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Heart Murmur

Heart Murmur

Heart murmurs are abnormal sounds that can be heard as swishing or whooshing noises, caused by turbulent blood flowing across the heart valve. They can occur due to an abnormal heart valve or other conditions that cause the heart to beat faster and handle more blood at a faster rate. Heart murmurs may be present from birth (congenital) or develop later in life and can exist without any medical or heart conditions. Childhood murmurs and pregnancy are two common examples.

The heart has four chambers separated by valves that regulate the flow of blood in and out of each chamber. Normal valves prevent blood from flowing in the wrong direction in the heart, and a healthy and normal heart produces a "lub-dub" sound during each heartbeat. The "lub" sound (systolic sound) occurs during the contraction of the heart when the mitral and tricuspid valves close, and the "dub" sound (diastolic sound) occurs during the relaxation of the heart when the aortic and pulmonic valves close.

A heart murmur is an additional sound heard during a heartbeat, like a "whooshing" sound caused by turbulent blood flow between the heart valves.

Heart Murmur Symptoms

Abnormal heart murmurs may cause various signs and symptoms, depending on the cause of the murmur. These may include a blue appearance of skin on the fingertips and lips, sudden weight gain or swelling, shortness of breath, chronic cough, an enlarged liver, enlarged veins, poor appetite and failure to grow normally, heavy sweating with little or no activity, chest pain, dizziness, fainting, and fatigue.

Heart Murmur Causes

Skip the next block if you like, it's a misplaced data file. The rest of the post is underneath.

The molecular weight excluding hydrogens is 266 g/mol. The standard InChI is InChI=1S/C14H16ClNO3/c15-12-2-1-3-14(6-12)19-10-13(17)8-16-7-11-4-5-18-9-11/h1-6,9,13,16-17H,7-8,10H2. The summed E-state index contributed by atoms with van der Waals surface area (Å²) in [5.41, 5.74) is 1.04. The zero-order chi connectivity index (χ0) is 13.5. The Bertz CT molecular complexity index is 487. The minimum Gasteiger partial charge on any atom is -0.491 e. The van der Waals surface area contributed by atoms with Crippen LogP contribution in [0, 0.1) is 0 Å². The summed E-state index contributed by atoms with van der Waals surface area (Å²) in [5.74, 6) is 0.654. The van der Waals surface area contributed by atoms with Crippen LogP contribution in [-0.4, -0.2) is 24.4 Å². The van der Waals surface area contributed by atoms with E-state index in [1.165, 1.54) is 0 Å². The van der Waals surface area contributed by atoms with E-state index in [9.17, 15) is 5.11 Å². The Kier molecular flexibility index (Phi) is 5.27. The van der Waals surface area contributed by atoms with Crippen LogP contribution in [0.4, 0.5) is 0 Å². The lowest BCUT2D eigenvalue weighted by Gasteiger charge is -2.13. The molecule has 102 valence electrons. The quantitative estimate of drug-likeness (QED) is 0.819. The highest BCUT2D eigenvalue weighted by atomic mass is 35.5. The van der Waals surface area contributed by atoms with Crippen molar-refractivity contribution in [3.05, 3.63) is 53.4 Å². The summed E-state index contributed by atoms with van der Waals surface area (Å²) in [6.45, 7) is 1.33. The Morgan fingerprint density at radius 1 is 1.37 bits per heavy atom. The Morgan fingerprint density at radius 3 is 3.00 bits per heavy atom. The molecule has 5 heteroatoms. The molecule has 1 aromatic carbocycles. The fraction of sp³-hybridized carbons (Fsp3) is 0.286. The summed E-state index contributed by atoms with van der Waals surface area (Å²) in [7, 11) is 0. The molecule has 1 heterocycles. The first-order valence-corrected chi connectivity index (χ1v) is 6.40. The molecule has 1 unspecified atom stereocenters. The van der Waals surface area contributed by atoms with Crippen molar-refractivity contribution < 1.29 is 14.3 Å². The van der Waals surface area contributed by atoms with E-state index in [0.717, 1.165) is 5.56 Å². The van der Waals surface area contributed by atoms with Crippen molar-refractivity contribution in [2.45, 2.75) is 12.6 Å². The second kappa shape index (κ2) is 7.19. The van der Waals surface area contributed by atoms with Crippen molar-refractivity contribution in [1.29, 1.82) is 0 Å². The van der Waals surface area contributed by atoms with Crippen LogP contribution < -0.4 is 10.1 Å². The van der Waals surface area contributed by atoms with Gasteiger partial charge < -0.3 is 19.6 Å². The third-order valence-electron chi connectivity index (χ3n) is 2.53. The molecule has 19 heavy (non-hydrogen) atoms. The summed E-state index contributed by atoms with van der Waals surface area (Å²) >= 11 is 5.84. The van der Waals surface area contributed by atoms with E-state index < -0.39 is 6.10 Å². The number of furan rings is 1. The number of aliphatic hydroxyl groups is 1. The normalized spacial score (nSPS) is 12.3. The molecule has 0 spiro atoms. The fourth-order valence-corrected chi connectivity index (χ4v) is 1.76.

Heart murmurs can be caused by various health conditions such as anemia, high blood pressure, thyroid problems, and fever. They can also occur during certain events in the heartbeat, such as when the heart fills with blood (diastolic murmur), when it empties (systolic murmur), or throughout the heartbeat (continuous murmur).

Types of Heart Murmur

Heart murmurs can be classified into two types: innocent heart murmurs and abnormal heart murmurs. Innocent heart murmurs occur in individuals with a normal heart structure and are often seen in newborns and children. They can be caused by factors such as physical activity, pregnancy, fever, lack of healthy red blood cells, excessive thyroid hormone, or phases of rapid growth. Innocent heart murmurs may disappear over time or may persist without causing any further health issues.

On the other hand, abnormal heart murmurs are commonly caused by structural problems of the heart or congenital heart defects in children. Common congenital defects that cause heart murmurs include holes in the heart and cardiac shunts. In older children and adults, heart murmurs may result from infections or conditions that damage the heart's structures, such as valve calcification, endocarditis, or rheumatic fever. These conditions can interfere with normal blood flow through the heart and may lead to serious complications.

Diagnosis of Heart Murmur

To determine the cause of a heart murmur, a doctor may suggest several tests. These tests include an electrocardiogram (ECG), which measures the electrical activity of the heart, a chest X-ray to check for heart or valve enlargement or other pathology, and an echocardiogram, which uses sound waves to map the structure of the heart.

Heart Murmur Treatment

While harmless heart murmurs don't require any treatment, some types of heart valve diseases may require medication to prevent blood clots, control irregular heartbeat or palpitations, and reduce blood pressure levels. In some cases, diuretics may be prescribed to remove excess salt and water from the body, making it easier for the heart to pump. If the heart defect is present from birth, surgery may be necessary to correct it. Surgical procedures may also be recommended to correct certain types of heart valve disease.

Risk Factors Related to Heart Murmur

Several medical conditions can significantly increase the risk of heart murmurs, such as cardiomyopathy, endocarditis, hypereosinophilic syndrome, autoimmune disorders, carcinoid syndrome, heart valve disease, hypertension, pulmonary hypertension, history of rheumatic fever, and hyperthyroidism.